Murder on the House: Mel takes on a haunted B&B

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fantasy book reviews science fiction book reviewsMurder on the House by Juliet Blackwell cozy paranormal mystery reviewsMurder on the House by Juliet Blackwell

In Murder on the House, the third book in Juliet Blackwell’s HAUNTED HOME RENOVATION MYSTERIES, Melanie “Mel” Turner is starting to acquire a reputation as a successful general contractor and ghostbuster. Homeowners around San Francisco are asking for her special services and she’s got some new projects going on while she’s still finishing up some of the historic renovations we got to see in the first two books, If Walls Could Talk and Dead Bolt. This time she’s got a unique case. The homeowners whose historic house she hopes to renovate want the ghosts of the children that haunt the upstairs nursery to stay. They plan to convert the house into a haunted bed & breakfast and think the ghosts will attract customers looking for a unique San Francisco experience.

But Mel doesn’t have the job yet. To win it, she has to compete with a rival. The contractor who can spend the night in the house gets the job. Mel thinks that will be easy, but she’s wrong. The house is way creepier than she expects… and then someone gets killed. As usual, Mel can’t keep her nose out of the other people’s murders. Fortunately, she has a unique set of skills. As she begins to untangle a web of betrayal, she also uses her knowledge of building construction to get at the truth.

Mel’s love life is moving a lot slower than her career is. Blackwell is really dragging out this part of the story to increase the romantic tension. I think it’s a smart strategy for a romantic cozy mystery series, but I don’t like that I can see right through it. There’s no convincing reason for Mel to be standoffish with the guy she’s got a major crush on. It’s clearly a ploy.

fantasy book reviews science fiction book reviewsAnother niggling problem is that the stories are starting to get a bit repetitive with some of the same explanations, backstories, and even dialogue. For example, at least once in each book Mel’s father offers her breakfast in the morning, to which she replies something along the lines of “I’m the daughter who doesn’t eat breakfast, remember?” There is so much explanation of who everyone is and what has gone on before that you really don’t have to read the earlier books in the series, but all that re-explaining takes up too much space in such a short book.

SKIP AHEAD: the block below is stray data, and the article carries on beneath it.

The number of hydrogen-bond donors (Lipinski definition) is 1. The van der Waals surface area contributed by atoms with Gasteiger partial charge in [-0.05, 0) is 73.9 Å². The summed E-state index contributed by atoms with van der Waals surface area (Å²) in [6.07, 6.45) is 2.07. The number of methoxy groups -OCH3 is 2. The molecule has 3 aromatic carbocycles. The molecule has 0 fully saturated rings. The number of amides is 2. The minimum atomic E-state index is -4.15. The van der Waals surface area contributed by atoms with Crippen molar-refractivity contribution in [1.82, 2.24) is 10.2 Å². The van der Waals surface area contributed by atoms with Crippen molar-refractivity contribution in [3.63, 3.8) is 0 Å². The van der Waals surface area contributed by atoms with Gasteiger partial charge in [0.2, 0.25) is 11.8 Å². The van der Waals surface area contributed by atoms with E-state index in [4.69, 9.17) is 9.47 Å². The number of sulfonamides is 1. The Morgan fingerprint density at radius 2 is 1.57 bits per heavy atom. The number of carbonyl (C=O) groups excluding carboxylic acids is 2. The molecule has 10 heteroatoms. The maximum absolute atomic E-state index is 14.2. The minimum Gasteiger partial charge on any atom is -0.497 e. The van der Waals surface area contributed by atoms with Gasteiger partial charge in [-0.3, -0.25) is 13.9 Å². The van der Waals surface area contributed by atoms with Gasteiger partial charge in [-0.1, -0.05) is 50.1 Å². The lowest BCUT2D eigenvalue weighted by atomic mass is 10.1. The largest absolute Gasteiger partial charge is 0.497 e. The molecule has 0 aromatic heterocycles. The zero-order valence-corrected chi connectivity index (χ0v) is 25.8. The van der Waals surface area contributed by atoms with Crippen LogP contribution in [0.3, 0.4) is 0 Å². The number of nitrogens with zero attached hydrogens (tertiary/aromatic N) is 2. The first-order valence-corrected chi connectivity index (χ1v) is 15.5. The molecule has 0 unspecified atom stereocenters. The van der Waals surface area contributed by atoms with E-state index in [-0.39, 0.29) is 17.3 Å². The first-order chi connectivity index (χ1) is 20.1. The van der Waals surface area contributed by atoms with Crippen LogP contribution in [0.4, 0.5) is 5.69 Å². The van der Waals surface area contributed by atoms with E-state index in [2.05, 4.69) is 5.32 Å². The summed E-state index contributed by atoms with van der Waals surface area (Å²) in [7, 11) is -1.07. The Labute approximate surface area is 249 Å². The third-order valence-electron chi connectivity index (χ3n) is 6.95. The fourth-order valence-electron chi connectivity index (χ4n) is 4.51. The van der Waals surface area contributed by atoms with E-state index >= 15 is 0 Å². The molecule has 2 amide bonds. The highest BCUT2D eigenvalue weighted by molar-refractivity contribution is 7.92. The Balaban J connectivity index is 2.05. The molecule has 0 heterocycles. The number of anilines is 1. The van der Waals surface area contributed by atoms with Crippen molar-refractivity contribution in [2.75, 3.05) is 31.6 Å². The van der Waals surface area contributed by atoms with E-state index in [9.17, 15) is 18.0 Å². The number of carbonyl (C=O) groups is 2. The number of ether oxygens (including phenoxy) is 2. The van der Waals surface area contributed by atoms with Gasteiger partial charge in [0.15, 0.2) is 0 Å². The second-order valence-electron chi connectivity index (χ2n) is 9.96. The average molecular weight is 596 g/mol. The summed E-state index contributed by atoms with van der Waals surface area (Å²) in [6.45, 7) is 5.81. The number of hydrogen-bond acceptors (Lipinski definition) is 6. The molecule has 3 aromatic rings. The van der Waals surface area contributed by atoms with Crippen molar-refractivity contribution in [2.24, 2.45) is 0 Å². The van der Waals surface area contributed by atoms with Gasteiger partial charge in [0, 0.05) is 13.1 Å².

Still, Murder on the House was a fun story. I enjoyed the haunted house scenes which seemed to parody those old horror movies that we all make fun of. I laughed quite a few times during this story, especially during the scenes where Mel’s best friend is interacting with Mel’s ex-husband’s new wife. Also, as usual, I learned some interesting San Francisco history, which is one of my favorite things about this series.

Another favorite thing is the audiobook narration. If you’re going to read HAUNTED HOME RENOVATION MYSTERIES, please try the audio versions produced by Tantor Audio. Each book is just over 7 hours long and is narrated by the fabulous Xe Sands.


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KAT HOOPER, who started this site in June 2007, earned a Ph.D. in neuroscience and psychology at Indiana University (Bloomington) and now teaches at the University of North Florida. When she reads fiction, she wants to encounter new ideas and lots of imagination. She wants to view the world in a different way. She wants to have her mind blown. She loves beautiful language and has no patience for dull prose, vapid romance, or cheesy dialogue. She prefers complex characterization, intriguing plots, and plenty of action. Favorite authors are Jack Vance, Robin Hobb, Kage Baker, William Gibson, Gene Wolfe, Richard Matheson, and C.S. Lewis.

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4 comments

  1. That balancing act with a series is s tricky; you have to backfill some for the new readers, but too much irritates the faithful.

    And I’d be tempted to send contractor-love interest off on a project in Eureka or Bellflower for one book, and have them exchange steamy phone calls/e-mails as a way to drag out the romantic tension.

  2. If the books were longer, the backfill would be less noticeable.

    Good idea about sending the contractor away — in fact, this happens in a later installment! :)

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